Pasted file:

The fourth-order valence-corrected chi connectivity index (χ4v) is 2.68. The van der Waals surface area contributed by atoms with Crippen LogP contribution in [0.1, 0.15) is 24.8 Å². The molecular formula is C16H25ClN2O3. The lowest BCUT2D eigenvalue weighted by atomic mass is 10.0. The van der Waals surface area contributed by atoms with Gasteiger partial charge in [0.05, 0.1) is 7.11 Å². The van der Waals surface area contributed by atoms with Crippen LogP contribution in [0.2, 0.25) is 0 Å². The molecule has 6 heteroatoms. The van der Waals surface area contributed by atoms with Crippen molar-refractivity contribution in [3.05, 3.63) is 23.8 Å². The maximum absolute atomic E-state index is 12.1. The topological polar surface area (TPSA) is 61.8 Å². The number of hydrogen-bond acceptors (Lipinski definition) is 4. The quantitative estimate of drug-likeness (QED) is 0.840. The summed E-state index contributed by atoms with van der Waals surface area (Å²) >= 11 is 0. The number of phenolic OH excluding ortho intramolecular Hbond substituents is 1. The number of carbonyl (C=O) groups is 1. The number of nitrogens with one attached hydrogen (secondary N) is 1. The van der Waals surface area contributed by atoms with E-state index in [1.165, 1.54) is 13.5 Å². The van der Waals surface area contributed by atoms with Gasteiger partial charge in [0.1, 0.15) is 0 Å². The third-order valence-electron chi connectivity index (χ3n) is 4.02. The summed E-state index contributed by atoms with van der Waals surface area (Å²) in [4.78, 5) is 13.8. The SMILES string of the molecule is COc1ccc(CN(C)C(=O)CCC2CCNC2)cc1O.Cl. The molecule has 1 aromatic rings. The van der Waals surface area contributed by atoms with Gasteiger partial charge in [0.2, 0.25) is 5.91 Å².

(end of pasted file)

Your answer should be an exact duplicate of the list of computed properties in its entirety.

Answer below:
The fourth-order valence-corrected chi connectivity index (χ4v) is 2.68. The van der Waals surface area contributed by atoms with Crippen LogP contribution in [0.1, 0.15) is 24.8 Å². The molecular formula is C16H25ClN2O3. The lowest BCUT2D eigenvalue weighted by atomic mass is 10.0. The van der Waals surface area contributed by atoms with Gasteiger partial charge in [0.05, 0.1) is 7.11 Å². The van der Waals surface area contributed by atoms with Crippen LogP contribution in [0.2, 0.25) is 0 Å². The molecule has 6 heteroatoms. The van der Waals surface area contributed by atoms with Crippen molar-refractivity contribution in [3.05, 3.63) is 23.8 Å². The maximum absolute atomic E-state index is 12.1. The topological polar surface area (TPSA) is 61.8 Å². The number of hydrogen-bond acceptors (Lipinski definition) is 4. The quantitative estimate of drug-likeness (QED) is 0.840. The summed E-state index contributed by atoms with van der Waals surface area (Å²) >= 11 is 0. The number of phenolic OH excluding ortho intramolecular Hbond substituents is 1. The number of carbonyl (C=O) groups is 1. The number of nitrogens with one attached hydrogen (secondary N) is 1. The van der Waals surface area contributed by atoms with E-state index in [1.165, 1.54) is 13.5 Å². The van der Waals surface area contributed by atoms with Gasteiger partial charge in [0.1, 0.15) is 0 Å². The third-order valence-electron chi connectivity index (χ3n) is 4.02. The summed E-state index contributed by atoms with van der Waals surface area (Å²) in [4.78, 5) is 13.8. The SMILES string of the molecule is COc1ccc(CN(C)C(=O)CCC2CCNC2)cc1O.Cl. The molecule has 1 aromatic rings. The van der Waals surface area contributed by atoms with Gasteiger partial charge in [0.2, 0.25) is 5.91 Å².